Or you read the words in DR and that says attack, and you say it only works if your hit with a physical damage attack.

Pathfinder Adventure Path, Companion, Rulebook Subscriber

I don't think it was every settled. To me the FAQ states that all spells have manifestations, and those manifestations are what is used to facilitate spellcraft checks.

FAQ wrote:
Whatever the case, these manifestations are obviously magic of some kind, even to the uninitiated; this prevents spellcasters that use spell-like abilities, psychic magic, and the like from running completely amok against non-spellcasters in a non-combat situation. Special abilities exist (and more are likely to appear in Ultimate Intrigue) that specifically facilitate a spellcaster using chicanery to misdirect people from those manifestations and allow them to go unnoticed, but they will always provide an onlooker some sort of chance to detect the ruse.

Still, silent, eschew components are not sufficient because they can't hide the manifestations. You need conceal spell and improved conceal spell to hide/misdirect an observer from your spell.

Now the crux of the issue is: are the casting of spell and the creation of said manifestation concealed by invisibility. If I lit a torch while invisible, is it and the light it gives off hidden. To me, the manifestations are a byproduct of magic use, and as such isn't hidden by the invisibility spell.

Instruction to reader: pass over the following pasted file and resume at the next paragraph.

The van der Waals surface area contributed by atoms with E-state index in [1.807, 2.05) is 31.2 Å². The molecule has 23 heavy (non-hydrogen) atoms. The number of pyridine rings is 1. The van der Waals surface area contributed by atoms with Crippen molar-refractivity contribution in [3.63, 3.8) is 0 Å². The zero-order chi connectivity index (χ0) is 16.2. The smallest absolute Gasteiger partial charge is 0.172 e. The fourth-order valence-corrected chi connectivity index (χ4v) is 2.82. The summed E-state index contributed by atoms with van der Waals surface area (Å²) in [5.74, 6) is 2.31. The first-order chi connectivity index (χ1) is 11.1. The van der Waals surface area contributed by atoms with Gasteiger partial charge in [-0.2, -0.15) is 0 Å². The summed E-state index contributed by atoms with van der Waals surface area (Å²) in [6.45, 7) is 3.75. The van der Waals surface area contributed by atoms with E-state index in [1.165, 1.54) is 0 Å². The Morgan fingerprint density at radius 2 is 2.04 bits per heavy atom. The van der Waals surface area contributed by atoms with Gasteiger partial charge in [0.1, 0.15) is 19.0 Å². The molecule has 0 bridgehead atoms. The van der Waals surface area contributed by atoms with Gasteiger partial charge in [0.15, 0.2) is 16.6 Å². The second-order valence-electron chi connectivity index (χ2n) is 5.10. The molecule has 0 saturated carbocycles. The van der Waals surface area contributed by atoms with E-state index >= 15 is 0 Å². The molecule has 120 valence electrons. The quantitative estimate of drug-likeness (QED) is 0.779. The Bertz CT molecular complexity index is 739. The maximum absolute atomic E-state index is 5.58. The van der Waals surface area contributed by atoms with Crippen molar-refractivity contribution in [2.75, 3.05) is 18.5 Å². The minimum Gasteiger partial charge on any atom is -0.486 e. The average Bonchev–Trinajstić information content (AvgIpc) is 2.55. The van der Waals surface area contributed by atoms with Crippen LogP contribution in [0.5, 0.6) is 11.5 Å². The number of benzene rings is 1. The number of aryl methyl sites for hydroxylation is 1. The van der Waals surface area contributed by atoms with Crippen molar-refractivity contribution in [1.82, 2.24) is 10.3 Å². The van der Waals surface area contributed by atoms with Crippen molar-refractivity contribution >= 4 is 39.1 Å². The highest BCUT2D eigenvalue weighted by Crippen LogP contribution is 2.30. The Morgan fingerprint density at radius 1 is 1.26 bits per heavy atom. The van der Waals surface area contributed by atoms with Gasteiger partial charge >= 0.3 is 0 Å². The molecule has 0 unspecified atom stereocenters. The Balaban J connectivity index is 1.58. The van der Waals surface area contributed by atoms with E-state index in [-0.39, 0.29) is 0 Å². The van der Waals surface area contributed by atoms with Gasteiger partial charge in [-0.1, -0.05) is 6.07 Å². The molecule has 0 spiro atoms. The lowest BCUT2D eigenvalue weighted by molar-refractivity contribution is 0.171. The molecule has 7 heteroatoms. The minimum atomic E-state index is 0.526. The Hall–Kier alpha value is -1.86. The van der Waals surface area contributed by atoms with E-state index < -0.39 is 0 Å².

Pathfinder Adventure Path, Companion, Rulebook Subscriber

I guess I don't see how you could know that someone was casting a silent, still, eschewed materials spell other than the spell effect and then only if there was some visible effect. It seems to me that you need to *add* manifestations to make it possible with such a metamagic'ed spell

Pathfinder Adventure Path, Companion, Rulebook Subscriber

The feat chain you in order to try and hide a spell from a spellcraft check is deceitful, conceal spell, improved conceal spell plus skill ranks in appropriate skills (bluff, disguise, slight of hand). Making the check harder (15 + relevant skill + relevant stat) and taking away from the opponents their bonus for spell level. Prior to the manifestations FAQ, you could use still, silent, and eschew materials to hide what you were doing. It also made psychic casters have similar issues with manifestations even though their spells are thought and emotion. I get that casual casting of spells in public to do harm needed to be curtailed but to leave it so open ended and nebulous as to what the manifestations are turned it from fluff to rule without mechanics. If they really want to do this, each spell should have a listed manifestation as part of the spell text.